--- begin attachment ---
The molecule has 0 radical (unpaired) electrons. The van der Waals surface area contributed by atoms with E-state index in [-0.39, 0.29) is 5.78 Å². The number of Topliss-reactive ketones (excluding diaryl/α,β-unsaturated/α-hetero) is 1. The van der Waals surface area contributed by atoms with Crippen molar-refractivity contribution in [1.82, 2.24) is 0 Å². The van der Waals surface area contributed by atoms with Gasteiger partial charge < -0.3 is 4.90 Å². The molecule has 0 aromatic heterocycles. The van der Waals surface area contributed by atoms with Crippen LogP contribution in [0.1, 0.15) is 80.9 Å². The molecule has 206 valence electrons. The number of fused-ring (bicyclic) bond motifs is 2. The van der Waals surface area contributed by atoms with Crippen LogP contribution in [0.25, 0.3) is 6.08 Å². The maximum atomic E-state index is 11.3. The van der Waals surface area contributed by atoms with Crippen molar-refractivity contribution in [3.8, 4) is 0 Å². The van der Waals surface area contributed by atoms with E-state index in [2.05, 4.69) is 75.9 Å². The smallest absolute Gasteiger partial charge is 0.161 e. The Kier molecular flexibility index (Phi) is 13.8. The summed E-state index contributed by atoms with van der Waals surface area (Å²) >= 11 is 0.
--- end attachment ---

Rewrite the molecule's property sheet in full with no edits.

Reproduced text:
The molecule has 0 radical (unpaired) electrons. The van der Waals surface area contributed by atoms with E-state index in [-0.39, 0.29) is 5.78 Å². The number of Topliss-reactive ketones (excluding diaryl/α,β-unsaturated/α-hetero) is 1. The van der Waals surface area contributed by atoms with Crippen molar-refractivity contribution in [1.82, 2.24) is 0 Å². The van der Waals surface area contributed by atoms with Gasteiger partial charge < -0.3 is 4.90 Å². The molecule has 0 aromatic heterocycles. The van der Waals surface area contributed by atoms with Crippen LogP contribution in [0.1, 0.15) is 80.9 Å². The molecule has 206 valence electrons. The number of fused-ring (bicyclic) bond motifs is 2. The van der Waals surface area contributed by atoms with Crippen LogP contribution in [0.25, 0.3) is 6.08 Å². The maximum atomic E-state index is 11.3. The van der Waals surface area contributed by atoms with Crippen molar-refractivity contribution in [3.8, 4) is 0 Å². The van der Waals surface area contributed by atoms with E-state index in [2.05, 4.69) is 75.9 Å². The smallest absolute Gasteiger partial charge is 0.161 e. The Kier molecular flexibility index (Phi) is 13.8. The summed E-state index contributed by atoms with van der Waals surface area (Å²) >= 11 is 0.